In the aftermath of the co-ordinated terrorist attacks on Paris the urge to do something in response is understandably overwhelming. For want of something better to do when faced with an outrage of this sort, the default option is to bomb Syria.
Even though we cannot be certain at this stage that Islamic State was, in fact, the architect of these events, its all-too-predictable claim of responsibility provides the justification for the actions of the besieged French government.
But once the urge to lash out at someone or something has been briefly sated, what then? The longer-term strategies and solutions – if, indeed, there are any – will be much more difficult to implement and uncertain in their impact. They may also hand a victory of sorts to the forces of medieval barbarism that are currently assaulting the West and its values.
France may have played a prominent role in the war on terror in the Middle East, but a more attractive target than Paris for the terrorists to attack cannot be imagined at any time. Paris is, after all, the place more than any other that has forged the values and principles that define “the West”. Political pluralism, female emancipation, freedom of thought, tolerance, humanism, and especially secularism are the collective bête noire of fundamentalists everywhere.
Paradoxically – even tragically – combating ideologically inspired terrorism will involve actually winding back many of the principles that were so hard won and that have become so taken for granted. The understandable preoccupation with domestic security will inevitably further erode individual freedom and the very quality of life that makes Paris and western Europe more generally such an attractive place.
Clearly not all – perhaps even most – of the millions of people who currently want to migrate to Europe are primarily motivated by such values. The understandable desire to escape conflict and have a more prosperous and secure life are likely uppermost in the minds of the would-be new Europeans. This raises the uncomfortable question of what it actually means to be a European and whether the new arrivals will actually cherish Western values.
It is equally evident that many won’t, and not just the relative handful of committed extremists who are prepared to kill and be killed in pursuit of their very different ideas about how the world should be ordered. The question many European governments must wrestle with is whether it is possible to integrate the very large numbers of new arrivals who threaten to overwhelm Europe’s social services in the short term, and change its very character in the long term.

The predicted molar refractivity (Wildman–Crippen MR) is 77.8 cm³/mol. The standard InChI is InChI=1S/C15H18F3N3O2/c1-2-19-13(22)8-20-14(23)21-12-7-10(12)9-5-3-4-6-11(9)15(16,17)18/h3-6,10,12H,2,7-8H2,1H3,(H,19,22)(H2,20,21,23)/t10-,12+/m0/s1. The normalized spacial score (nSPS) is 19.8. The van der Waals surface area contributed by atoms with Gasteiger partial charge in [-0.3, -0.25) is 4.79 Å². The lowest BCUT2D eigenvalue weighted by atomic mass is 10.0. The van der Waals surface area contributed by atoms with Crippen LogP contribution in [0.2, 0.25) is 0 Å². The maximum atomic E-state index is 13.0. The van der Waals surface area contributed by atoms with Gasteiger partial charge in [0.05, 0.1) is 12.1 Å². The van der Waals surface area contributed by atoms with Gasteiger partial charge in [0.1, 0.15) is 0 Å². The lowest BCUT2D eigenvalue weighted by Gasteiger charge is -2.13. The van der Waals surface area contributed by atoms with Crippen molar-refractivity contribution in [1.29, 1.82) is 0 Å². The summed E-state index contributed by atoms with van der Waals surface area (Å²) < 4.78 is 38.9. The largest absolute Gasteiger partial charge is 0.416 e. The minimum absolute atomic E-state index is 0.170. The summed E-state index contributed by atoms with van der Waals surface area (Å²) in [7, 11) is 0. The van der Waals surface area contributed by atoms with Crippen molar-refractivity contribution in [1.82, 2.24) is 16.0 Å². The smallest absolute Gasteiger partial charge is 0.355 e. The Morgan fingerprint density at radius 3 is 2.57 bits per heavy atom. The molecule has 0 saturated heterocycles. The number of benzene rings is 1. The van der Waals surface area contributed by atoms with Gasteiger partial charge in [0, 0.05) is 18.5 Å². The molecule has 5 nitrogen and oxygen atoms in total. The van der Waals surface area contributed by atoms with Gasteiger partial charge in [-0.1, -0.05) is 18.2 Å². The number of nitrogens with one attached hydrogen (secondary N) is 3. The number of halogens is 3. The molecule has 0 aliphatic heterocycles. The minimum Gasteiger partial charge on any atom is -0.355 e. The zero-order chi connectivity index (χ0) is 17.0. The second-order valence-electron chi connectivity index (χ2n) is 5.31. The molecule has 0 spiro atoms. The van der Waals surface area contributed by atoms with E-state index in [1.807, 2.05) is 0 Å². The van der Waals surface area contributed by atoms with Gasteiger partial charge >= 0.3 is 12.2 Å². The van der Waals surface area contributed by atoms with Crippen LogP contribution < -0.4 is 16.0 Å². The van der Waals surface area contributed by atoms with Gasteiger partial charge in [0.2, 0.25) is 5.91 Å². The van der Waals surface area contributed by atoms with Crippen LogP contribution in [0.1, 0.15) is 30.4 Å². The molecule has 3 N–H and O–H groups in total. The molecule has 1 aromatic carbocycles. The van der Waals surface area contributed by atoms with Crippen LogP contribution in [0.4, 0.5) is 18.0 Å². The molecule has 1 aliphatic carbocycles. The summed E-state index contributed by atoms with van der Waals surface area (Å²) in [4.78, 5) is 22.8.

Compared to deciding to bomb Syria yet again, the problems raised by such long-term, intergenerational challenges look intractable. Social integration – if it occurs – is a process that is likely to unfold over decades. Even then social exclusion and ghettoisation means that “homegrown terrorists” are another depressingly predictable by product of good intentions and noble gestures.
Rather tellingly, even Sweden is belatedly coming to realise that its normatively admirable policies are simply unsustainable. Not only are the sheer numbers of would-be immigrants too large to cope with, but there is an inevitable backlash from locals who find their lives and their expectations being transformed in ways that they may not like, and which they have little ability to influence. It is simply patronising and elitist to condemn people for being unhappy about changes they had no part in bringing about.
Whatever we – the privileged atypical readers of outlets such as this one - may think about the moral imperative of accepting large flows of immigrants from other countries, the reality is that the impacts of such policies are likely to be felt primarily by people who feel disempowered and disengaged at the best of times.
These are clearly not the best of times. The rise of right-wing politics across much of Europe and the fraying of the already enfeebled bonds of inter-state solidarity that underpin the European project are the rather predictable consequence of the EU’s multiple, interlocking and mutually reinforcing crises.
This is what makes the immediate violence and horror of the Paris attacks so potentially toxic. Europe is already reeling from social and economic problems that resist easy solutions and which are already stretching the notion of a common European project to breaking point.
As borders are re-erected and national interests take precedence over collective ones, it is hard to see the Europe that we know – and, indeed, love – surviving in quite the same way.
We may have to come terms with the idea that there may never be a solution to the threat posed by the corrosive cancer of terrorism. Even if there is one, it is not likely to be found in endlessly bombing Syria. As Malcolm Turnbull rightly said, Syrians themselves will have to be part of the solution if there is one.
In such circumstances, we really will have to begin thinking about very different long-term strategies that might once have seemed unfeasible or Utopian.
Whatever “the West” is doing at the moment plainly isn’t working.
About The Author
Mark Beeson, Professor of International Politics, University of Western Australia. He is co-editor of Contemporary Politics, and the founding editor of Critical Studies of the Asia Pacific (Palgrave).